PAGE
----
This March 14, Alan Davis, the program director for short range defense systems at Raytheon’s Missile Systems unit, updated SDArabia’s US correspondent Marty Kauchak about Raytheon’s quickening pace of activities in the new Rolling Airframe Missile (RAM) Block 2 program and its burgeoning partnership with Abu Dhabi Shipbuilding Company (ADSB).
RAM Block 2 is a kinematic and RF receiver upgrade of the legacy-era Block 1/1A missile. The Block 1 series is in the order of battle ofeight nations’ navies, including the UAE’s.
In May 2015 the US Navy declared initial operational capability (IOC) with RAM Block 2.
IOC permits Raytheon to manufacture the Block 2 missile at a low rate initial production, which further allows the Block 2 industry team to resolve production issues. “I suspect we’ll be in full rate production in the fiscal year 2020 timeframe,” Davis predicted.
While the US-to-German governments’ memorandum of understanding on RAM Block 2 calls for sharing development costs for the new missile, it also permits a workshare split between US-German industries. As a result, Raytheon is partnering with the German firm RAMSYS on RAM Block 2.Davis pointed out “We used typically the same supply base that we used for Block 1 in the development of that program.”
The Block 2 offers improved warfighting capabilities when compared to Block 1 series missiles.
In one instance, the new missile is a kinematic upgrade. Kinematics is the term used by the military-industry team to explain the missile’s maneuverability to engage quicker and at further ranges – in this case than the earlier Block 1. Asked to quantify the operational improvement in Block 2 when compared to Block 1, the industry veteran responded, “I can tell you we have more than two and a half times more capability in terms of maneuverability and ‘end game effect’.”
Additionally, an enhanced RF receiver allows detection of anti-ship missiles that employ low probability of intercept receivers.
The RAM missile defends both huge aircraft carriers and world’s smallest ships: https://t.co/GBS6CbqP0h #DIMDEX pic.twitter.com/Noz21QENi0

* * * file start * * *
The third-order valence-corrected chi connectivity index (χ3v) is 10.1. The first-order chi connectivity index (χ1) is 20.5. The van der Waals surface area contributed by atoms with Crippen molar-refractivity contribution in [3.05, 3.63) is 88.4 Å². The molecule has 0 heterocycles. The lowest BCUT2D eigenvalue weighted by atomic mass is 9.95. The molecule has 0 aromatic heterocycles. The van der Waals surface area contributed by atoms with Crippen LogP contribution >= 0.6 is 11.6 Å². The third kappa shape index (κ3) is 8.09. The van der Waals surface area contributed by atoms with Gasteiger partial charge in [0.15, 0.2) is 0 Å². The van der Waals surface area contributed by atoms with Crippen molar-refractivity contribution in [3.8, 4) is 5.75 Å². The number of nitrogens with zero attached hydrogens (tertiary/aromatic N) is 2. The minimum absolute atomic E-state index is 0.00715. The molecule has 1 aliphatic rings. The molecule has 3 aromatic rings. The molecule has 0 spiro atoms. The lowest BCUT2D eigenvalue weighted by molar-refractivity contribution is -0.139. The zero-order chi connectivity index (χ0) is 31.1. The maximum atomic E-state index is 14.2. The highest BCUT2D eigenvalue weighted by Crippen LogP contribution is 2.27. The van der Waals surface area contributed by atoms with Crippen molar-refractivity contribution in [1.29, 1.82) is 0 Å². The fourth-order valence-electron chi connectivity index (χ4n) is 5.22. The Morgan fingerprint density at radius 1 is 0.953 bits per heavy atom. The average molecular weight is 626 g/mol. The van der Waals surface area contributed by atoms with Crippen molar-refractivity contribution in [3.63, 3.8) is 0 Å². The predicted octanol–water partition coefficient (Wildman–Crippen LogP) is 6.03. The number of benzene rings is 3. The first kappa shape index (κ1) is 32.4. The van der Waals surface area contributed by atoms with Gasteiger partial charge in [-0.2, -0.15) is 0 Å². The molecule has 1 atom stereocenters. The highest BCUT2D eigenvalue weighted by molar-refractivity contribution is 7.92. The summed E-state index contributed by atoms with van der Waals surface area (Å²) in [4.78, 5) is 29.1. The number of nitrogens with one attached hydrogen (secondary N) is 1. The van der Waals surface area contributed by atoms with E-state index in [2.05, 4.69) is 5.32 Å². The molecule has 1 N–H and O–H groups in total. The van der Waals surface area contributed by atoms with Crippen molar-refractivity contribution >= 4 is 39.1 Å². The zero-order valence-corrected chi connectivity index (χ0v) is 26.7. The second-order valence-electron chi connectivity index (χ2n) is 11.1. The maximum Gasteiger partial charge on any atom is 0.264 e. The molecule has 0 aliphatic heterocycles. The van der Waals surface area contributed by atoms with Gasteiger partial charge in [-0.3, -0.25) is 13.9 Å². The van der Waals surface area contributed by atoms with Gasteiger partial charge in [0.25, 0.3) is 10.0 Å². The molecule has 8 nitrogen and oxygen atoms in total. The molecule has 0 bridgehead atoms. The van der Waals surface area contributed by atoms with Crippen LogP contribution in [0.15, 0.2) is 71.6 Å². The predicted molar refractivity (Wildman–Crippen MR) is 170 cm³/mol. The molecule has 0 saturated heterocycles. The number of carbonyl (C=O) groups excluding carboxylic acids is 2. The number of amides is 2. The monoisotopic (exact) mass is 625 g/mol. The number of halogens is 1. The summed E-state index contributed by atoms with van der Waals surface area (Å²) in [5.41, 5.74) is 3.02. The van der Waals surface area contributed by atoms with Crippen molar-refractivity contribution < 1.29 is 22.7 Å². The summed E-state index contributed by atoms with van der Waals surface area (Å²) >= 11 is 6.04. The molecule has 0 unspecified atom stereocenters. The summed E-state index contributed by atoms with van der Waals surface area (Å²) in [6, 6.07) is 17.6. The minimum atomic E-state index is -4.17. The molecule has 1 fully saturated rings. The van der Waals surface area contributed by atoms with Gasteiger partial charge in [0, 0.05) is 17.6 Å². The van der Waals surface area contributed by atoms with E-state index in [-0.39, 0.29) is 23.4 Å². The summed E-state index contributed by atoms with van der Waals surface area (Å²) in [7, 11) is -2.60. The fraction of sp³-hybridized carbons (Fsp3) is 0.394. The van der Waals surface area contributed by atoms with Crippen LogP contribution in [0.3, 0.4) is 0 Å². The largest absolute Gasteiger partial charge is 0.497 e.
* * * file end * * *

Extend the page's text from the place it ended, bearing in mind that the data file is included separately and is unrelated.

— Raytheon (@Raytheon) March 31, 2016
While the US and German governments are the two, initial Block 2 customers, other Block 1 operators are viewed as prospective Block 2 end users. Beyond that, “We are already seeing interest by other customers across the Middle East, North Africa, Pacific-Asia and Europe for Block 2. Certainly as the US government continues to deploy Block 2 and it is on IOC, our expectation is the allied nations will follow suit with that,” Davis said.
Interest by a MENA navy to add Block 2 to a ship’s weapons suite comes as no surprise to Davis, given the continued instability in the region’s littoral regions. He further noted, “Many of those potential customers, in particular in the Gulf states, are looking at purchasing corvettes and other types of ships for protecting their coasts and supporting regional stability. RAM provides them with a unique capability against anti-ship missiles, helicopters, aircraft and surface craft. And certainly its most notable feature is to engage multiple threats simultaneously.” RAM’s threat matrix includes defeating subsonic and supersonic targets.
The comprehensive 2016 RAM testing program roadmap further calls for US firings of more than 70 missiles, of a combination of Block 1 and 2 variants, to permit the weapons family to remain effective against a variety of threats and scenarios.
In another development, Raytheon Missile Systems business and Abu Dhabi Ship Building (ADSB) are in their tenth year of a partnership that began in 2006 when the two companies began integrating RAMs onto the UAE’s Baynunah-class of ships.
Raytheon teams with ADSB to integrate RAMs and launchers, and Evolved SeaSparrow Missiles, onto the UAE’s Baynunah-class corvettes and other ships.
Davis reflected the relation is based on Raytheon’s commitment “to help the Emiratis with industrialization of the UAE,” and added, “Our ability to work with ADSB has enabled us to help them ensure the navy is equipped with some of the most advanced ship defense capabilities that are available.”
While at first glance10 years are a significant time, the industry subject matter expert continued, “I believe we are in the infancy of that relationship. When you look at the potential shipbuilding program they have planned, we are going to be in a long-term relationship with ADSB. We will certainly continue to support them and stand by them in their time of need given the operations they are involved in. But most important, not only in making ADSB successful but also the UAE Navy and UAE industrial base.”
SDArabia’s US correspondent